The available American or French literature lacks precise description of lithologic characters of the La Teil marl but the reported chemical constitution is almost identical to that of the Marshall ranch diatomaceous marl. The following aro analyses of some European limestones fron which hydraulic lime is manufactured (8):

  Le Teil, France Senonches,
Silica (SiO2) 12.40 16.80 17.00 11.03
Alumina (Al2O3) 0.60 0.81 1.00 3.75
Iron oxide (Fe2O3) 0.50 trace not determined 5.07
Lime (CaO) 47.49 45.40 44.80 43.02
Magnesia (MgO) not determined not determined 0.71 1.34
Carbon dioxide (CO2) 37.31 35.67 35.99 35.27

The Marshall ranch diatomaceous marl is a fresh-water deposit uf Lower Pliocene age while the siliceous marl of Le Teil constitutes the Criocera marls of the marine Lower Neocomian of the Cretaceous. The source of the finely distributed silica in the beds from Le Toil is unknown. The possibility of the presence of diatoms in these rocks is not excluded, for the tests of those organisms arc known in marine Cretaceous limestones of European Russia and California.

Description of the Marshale Ranch Deposit

The Marshall ranch diatomaceous marl outcrops on the south side of the North Fork of Smoky Hill river in sections 10, 11 and 12, T. 11 S., R. 38 W., Wallace County, and extends into sec. 7, T. 11 S., R. 37 W., Logan County, The total length of the exposures, interrupted in places by loess, is slightly more than 3 miles. The thickness of the bed ranges from 2 or 3 feet in the middle of section 11, to 11 feet in the eastern part of this section. The average thickness from here to the easternmost exposure in Logan County is about 7 feet. In the western half of section 11 the diatomaceous marl is more limy and hard but in the northwest quarter of section 10 it is somewhat softer. On the top of the bed there is nearly always a thin hard ledge of white limostone, usually full of small cavities representing molds of fresh-water gastropods. This limestone is a few inches to one foot thick. At the base of the diatomaceous marl there is generally a light gray clay with some mixture of calcareous matter and diatoms, but locally there is greenish sand in place of clay at the base. A number of mammalian and other bones have been found in this sand.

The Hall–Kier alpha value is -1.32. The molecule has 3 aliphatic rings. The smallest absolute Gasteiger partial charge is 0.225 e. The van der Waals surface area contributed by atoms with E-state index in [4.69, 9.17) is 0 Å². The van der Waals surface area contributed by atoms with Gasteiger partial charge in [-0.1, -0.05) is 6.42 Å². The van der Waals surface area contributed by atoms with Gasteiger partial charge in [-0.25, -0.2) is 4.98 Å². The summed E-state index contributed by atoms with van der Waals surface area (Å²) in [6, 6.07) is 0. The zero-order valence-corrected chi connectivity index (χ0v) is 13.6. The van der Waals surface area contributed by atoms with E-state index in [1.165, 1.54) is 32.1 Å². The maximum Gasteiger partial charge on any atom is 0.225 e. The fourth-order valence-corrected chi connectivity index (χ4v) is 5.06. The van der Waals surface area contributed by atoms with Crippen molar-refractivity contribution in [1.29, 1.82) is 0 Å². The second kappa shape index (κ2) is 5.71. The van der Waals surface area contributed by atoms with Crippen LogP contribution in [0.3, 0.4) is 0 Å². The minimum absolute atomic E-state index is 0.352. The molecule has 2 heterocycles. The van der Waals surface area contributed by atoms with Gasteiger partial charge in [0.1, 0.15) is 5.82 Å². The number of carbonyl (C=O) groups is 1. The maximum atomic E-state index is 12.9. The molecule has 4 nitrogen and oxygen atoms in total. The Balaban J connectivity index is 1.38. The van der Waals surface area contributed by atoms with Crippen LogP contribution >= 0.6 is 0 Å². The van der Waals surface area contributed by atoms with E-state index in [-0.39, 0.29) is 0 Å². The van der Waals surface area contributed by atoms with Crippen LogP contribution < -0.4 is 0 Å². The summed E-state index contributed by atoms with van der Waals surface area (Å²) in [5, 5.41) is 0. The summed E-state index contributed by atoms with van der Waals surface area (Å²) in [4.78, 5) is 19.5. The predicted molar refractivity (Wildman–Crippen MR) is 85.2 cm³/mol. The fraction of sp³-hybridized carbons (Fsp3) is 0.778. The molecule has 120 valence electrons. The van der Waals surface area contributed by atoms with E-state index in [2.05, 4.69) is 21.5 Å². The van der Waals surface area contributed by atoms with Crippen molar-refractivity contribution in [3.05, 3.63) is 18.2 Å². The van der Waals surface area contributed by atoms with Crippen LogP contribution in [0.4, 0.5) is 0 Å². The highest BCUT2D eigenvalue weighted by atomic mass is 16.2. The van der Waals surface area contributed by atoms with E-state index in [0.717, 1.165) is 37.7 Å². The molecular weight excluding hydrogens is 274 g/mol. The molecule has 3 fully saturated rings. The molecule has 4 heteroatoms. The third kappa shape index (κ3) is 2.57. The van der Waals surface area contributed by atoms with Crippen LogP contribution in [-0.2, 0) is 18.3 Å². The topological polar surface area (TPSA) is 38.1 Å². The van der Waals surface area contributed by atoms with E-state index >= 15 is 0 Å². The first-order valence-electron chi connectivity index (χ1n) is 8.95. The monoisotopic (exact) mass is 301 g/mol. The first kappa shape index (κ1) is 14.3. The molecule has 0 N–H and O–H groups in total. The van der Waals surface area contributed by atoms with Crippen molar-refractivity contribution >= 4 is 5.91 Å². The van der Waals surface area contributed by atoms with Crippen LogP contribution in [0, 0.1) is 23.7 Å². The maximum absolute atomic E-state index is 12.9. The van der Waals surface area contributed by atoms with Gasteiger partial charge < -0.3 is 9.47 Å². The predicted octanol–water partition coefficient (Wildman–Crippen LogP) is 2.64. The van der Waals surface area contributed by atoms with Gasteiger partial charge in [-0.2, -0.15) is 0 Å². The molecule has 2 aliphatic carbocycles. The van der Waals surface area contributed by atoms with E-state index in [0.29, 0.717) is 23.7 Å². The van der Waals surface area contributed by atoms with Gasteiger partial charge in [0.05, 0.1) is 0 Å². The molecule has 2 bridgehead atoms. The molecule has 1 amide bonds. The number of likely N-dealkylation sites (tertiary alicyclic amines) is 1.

The constitution of the diatomaceous marl is fairly uniform throughout. It is always a snow-white chalky rock, light and very fragile. However, it resists weathering and together with the capping thin limestone forms low cliffs and benches on the southern slope of Smoky River valley. In a few places erosion has formed separate cliffs of the diatomaceous marl which are scattered on the smooth, gently descending slope of the valley. The rock is usually massive and is cut by widely spaced vertical joints into large blocks. However, it has also a distinct horizontal stratification and can be broken with comparative ease along the closely spaced bedding planes.

The Ogallala formation, to which the diatomaceous marl bed belongs, is slightly folded in this area and accordingly the bed is not at the same elevation along the outcrops. It is about 60 feet above the level of Smoky Hill river at the west end of the exposure, and varies from 80 to 120 feet above in the middle and east while the river drops about 50 feet.

The overburden above the diatomaceous marl consists of the thin hard limestone and in some places of nearly 15 feet of Ogallala grit, slightly cemented by calcium carbonate. Above this lies gravel and loess of Pleistocene. The specific gravity of air-dry rock is about 1.53. which is approximately three times greater than that of pure diatomaceous earth from California.